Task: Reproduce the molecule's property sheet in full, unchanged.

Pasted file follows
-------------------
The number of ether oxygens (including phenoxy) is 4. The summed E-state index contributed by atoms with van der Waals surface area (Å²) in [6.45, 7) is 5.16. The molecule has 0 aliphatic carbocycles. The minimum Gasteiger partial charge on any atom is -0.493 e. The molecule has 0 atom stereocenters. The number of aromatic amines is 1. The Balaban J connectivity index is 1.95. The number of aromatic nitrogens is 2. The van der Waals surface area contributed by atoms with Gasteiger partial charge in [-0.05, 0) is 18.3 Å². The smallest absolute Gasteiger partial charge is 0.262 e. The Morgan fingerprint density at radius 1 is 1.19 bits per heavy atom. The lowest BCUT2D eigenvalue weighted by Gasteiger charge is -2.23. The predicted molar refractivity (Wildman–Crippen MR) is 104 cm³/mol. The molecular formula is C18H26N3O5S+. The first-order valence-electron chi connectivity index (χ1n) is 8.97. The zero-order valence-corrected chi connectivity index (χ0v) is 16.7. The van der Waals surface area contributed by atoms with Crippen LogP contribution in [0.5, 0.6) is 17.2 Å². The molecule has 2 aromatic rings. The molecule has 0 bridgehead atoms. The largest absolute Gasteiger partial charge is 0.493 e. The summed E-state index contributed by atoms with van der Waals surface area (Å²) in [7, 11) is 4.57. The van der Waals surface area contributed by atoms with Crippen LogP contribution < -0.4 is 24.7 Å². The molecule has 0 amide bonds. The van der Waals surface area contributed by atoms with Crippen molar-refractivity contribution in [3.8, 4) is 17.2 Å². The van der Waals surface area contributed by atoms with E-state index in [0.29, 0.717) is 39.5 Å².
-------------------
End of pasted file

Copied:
The number of ether oxygens (including phenoxy) is 4. The summed E-state index contributed by atoms with van der Waals surface area (Å²) in [6.45, 7) is 5.16. The molecule has 0 aliphatic carbocycles. The minimum Gasteiger partial charge on any atom is -0.493 e. The molecule has 0 atom stereocenters. The number of aromatic amines is 1. The Balaban J connectivity index is 1.95. The number of aromatic nitrogens is 2. The van der Waals surface area contributed by atoms with Gasteiger partial charge in [-0.05, 0) is 18.3 Å². The smallest absolute Gasteiger partial charge is 0.262 e. The Morgan fingerprint density at radius 1 is 1.19 bits per heavy atom. The lowest BCUT2D eigenvalue weighted by Gasteiger charge is -2.23. The predicted molar refractivity (Wildman–Crippen MR) is 104 cm³/mol. The molecular formula is C18H26N3O5S+. The first-order valence-electron chi connectivity index (χ1n) is 8.97. The zero-order valence-corrected chi connectivity index (χ0v) is 16.7. The van der Waals surface area contributed by atoms with Crippen LogP contribution in [0.5, 0.6) is 17.2 Å². The molecule has 2 aromatic rings. The molecule has 0 bridgehead atoms. The largest absolute Gasteiger partial charge is 0.493 e. The summed E-state index contributed by atoms with van der Waals surface area (Å²) in [7, 11) is 4.57. The van der Waals surface area contributed by atoms with Crippen LogP contribution < -0.4 is 24.7 Å². The molecule has 0 amide bonds. The van der Waals surface area contributed by atoms with Crippen molar-refractivity contribution in [3.8, 4) is 17.2 Å². The van der Waals surface area contributed by atoms with E-state index in [0.29, 0.717) is 39.5 Å².